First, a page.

BALTIMORE—A patient safety team including researchers in the Johns Hopkins Armstrong Institute for Patient Safety and Quality this month announced a one-third cut in the rate of costly and potentially lethal surgical site infections (SSIs) following colorectal operations after requiring use of a simple safety checklist and urging caregivers to speak up if they see potentially unsafe practices.
The decreased incidence of SSIs, described by Johns Hopkins researchers in the August issue of the Journal of the American College of Surgeons, suggests that systematic creation of a culture of patient safety in which front-line staff members are encouraged to challenge anyone and anything that puts patients at risk can effectively address complex safety concerns in high-risk patients.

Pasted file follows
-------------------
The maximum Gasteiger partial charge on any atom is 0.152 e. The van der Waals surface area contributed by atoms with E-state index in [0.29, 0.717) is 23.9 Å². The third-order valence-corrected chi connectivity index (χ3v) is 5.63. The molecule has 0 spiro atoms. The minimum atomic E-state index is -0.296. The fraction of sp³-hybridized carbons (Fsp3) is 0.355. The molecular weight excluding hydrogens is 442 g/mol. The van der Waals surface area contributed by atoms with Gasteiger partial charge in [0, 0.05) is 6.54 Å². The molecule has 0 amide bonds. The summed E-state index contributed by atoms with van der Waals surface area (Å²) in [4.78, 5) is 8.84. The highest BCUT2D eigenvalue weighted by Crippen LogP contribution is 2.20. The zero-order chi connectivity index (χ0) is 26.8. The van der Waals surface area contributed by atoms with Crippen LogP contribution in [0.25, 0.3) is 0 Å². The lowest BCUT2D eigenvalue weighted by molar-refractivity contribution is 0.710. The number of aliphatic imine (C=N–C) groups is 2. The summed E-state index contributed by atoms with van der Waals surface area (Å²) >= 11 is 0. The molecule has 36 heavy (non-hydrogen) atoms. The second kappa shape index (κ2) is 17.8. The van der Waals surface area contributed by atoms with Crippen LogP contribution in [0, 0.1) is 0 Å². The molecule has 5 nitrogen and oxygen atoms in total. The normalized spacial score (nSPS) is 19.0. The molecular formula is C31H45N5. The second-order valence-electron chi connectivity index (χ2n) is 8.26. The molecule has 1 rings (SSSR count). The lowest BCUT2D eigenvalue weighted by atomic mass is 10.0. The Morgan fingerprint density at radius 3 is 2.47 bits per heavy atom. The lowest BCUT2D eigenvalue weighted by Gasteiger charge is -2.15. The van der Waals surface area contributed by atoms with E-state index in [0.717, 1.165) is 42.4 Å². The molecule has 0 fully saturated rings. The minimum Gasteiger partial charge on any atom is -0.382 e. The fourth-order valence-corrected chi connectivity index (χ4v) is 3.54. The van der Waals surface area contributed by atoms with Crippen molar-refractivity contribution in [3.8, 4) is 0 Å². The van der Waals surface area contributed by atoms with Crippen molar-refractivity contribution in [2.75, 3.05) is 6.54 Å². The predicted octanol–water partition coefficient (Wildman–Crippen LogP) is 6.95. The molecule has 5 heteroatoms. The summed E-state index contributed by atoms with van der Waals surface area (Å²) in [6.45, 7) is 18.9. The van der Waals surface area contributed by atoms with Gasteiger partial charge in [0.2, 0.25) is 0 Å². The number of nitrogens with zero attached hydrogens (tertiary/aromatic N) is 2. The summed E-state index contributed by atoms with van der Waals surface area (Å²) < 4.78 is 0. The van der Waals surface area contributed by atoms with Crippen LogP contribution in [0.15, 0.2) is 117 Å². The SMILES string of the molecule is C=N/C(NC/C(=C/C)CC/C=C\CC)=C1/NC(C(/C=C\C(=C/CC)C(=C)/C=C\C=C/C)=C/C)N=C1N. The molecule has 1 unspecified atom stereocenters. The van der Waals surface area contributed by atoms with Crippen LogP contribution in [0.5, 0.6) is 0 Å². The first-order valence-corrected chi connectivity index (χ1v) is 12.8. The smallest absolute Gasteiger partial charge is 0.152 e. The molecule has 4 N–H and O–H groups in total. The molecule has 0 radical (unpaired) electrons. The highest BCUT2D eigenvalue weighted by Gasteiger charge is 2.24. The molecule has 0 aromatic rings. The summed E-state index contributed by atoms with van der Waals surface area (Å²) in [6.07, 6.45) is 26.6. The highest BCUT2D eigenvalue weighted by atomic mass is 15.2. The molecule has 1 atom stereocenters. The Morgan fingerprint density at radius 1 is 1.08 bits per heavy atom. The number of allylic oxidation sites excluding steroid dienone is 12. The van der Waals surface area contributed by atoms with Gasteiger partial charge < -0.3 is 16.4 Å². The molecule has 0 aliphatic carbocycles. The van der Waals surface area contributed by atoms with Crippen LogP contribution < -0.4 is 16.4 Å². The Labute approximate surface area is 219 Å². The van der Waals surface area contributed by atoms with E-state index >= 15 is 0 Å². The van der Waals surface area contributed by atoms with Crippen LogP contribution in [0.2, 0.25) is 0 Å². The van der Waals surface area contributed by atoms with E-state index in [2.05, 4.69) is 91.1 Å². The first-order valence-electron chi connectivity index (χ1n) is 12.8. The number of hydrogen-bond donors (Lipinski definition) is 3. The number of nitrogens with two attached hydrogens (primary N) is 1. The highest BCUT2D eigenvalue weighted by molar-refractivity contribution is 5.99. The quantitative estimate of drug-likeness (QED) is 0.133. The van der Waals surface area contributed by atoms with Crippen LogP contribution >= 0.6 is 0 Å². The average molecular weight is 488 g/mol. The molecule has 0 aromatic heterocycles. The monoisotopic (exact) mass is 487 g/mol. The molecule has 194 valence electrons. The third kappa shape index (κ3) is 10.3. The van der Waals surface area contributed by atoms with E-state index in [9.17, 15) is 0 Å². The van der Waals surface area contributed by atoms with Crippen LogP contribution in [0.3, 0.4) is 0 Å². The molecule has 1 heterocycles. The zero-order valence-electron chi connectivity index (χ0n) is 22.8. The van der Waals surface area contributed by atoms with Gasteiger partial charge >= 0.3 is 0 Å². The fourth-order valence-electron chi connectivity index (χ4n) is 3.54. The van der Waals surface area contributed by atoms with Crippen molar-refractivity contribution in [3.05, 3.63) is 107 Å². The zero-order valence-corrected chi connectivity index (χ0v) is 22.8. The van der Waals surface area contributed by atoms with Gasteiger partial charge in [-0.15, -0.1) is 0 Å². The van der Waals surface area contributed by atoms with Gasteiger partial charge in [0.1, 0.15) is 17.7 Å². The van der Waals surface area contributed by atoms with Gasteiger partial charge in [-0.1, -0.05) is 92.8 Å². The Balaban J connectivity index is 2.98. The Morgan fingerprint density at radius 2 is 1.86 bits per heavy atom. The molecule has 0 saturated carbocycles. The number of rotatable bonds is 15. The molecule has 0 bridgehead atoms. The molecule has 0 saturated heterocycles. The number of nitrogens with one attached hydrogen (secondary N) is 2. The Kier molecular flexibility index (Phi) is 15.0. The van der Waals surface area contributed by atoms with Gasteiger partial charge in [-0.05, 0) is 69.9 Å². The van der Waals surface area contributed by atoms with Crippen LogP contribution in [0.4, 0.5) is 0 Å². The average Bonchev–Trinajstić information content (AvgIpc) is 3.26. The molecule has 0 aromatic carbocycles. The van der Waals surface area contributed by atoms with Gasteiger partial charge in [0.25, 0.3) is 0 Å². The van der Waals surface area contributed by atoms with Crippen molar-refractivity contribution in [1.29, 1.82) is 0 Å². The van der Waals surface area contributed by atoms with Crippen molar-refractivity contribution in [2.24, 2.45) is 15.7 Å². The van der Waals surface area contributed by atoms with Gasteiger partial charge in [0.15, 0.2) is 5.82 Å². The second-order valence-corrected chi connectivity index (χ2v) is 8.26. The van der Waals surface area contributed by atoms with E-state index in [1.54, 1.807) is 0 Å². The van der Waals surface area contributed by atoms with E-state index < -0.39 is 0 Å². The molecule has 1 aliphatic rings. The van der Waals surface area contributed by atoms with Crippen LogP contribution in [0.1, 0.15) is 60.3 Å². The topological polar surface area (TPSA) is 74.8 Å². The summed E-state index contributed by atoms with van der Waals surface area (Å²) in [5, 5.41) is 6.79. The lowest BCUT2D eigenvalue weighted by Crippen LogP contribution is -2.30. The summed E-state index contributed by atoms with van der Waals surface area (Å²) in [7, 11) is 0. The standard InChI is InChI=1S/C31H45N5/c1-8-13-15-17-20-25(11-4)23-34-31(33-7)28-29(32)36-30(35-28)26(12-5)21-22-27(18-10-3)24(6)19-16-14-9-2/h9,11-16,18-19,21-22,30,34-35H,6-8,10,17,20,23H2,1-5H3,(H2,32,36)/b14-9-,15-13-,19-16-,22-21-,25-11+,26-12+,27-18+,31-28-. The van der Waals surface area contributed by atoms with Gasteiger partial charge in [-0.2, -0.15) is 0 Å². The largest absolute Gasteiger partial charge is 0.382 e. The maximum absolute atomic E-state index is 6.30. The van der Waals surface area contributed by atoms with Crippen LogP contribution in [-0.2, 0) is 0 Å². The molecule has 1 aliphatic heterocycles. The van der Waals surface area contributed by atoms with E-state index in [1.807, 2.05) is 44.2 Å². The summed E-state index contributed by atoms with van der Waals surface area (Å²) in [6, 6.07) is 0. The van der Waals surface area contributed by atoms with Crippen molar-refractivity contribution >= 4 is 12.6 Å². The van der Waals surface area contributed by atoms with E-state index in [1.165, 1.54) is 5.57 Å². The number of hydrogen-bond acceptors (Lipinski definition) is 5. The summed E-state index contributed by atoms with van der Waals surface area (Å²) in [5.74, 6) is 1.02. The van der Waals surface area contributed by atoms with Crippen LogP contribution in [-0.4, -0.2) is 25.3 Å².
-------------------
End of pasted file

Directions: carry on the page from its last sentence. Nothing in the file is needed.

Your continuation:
Researchers estimate that, if applied to all types of surgical procedures, locally developed checklists and similar culture change programs could reduce the total number of SSIs by 170,000 and result in a nationwide cost savings of $102 million to $170 million annually.
“Applied to other areas of medicine, that cost savings could make a sizable dent in medical inflation while saving lives," said senior author Martin Makary, MD, MPH, an associate professor of surgery at the Johns Hopkins University School of Medicine.
As the most common complication after colorectal operations, SSIs occur in 15 to 30 percent of these patients, resulting in longer hospital stays, frequent readmissions and subsequent need for treatment, at an estimated cost of $1 billion annually. In addition, disability and quality of life often are affected.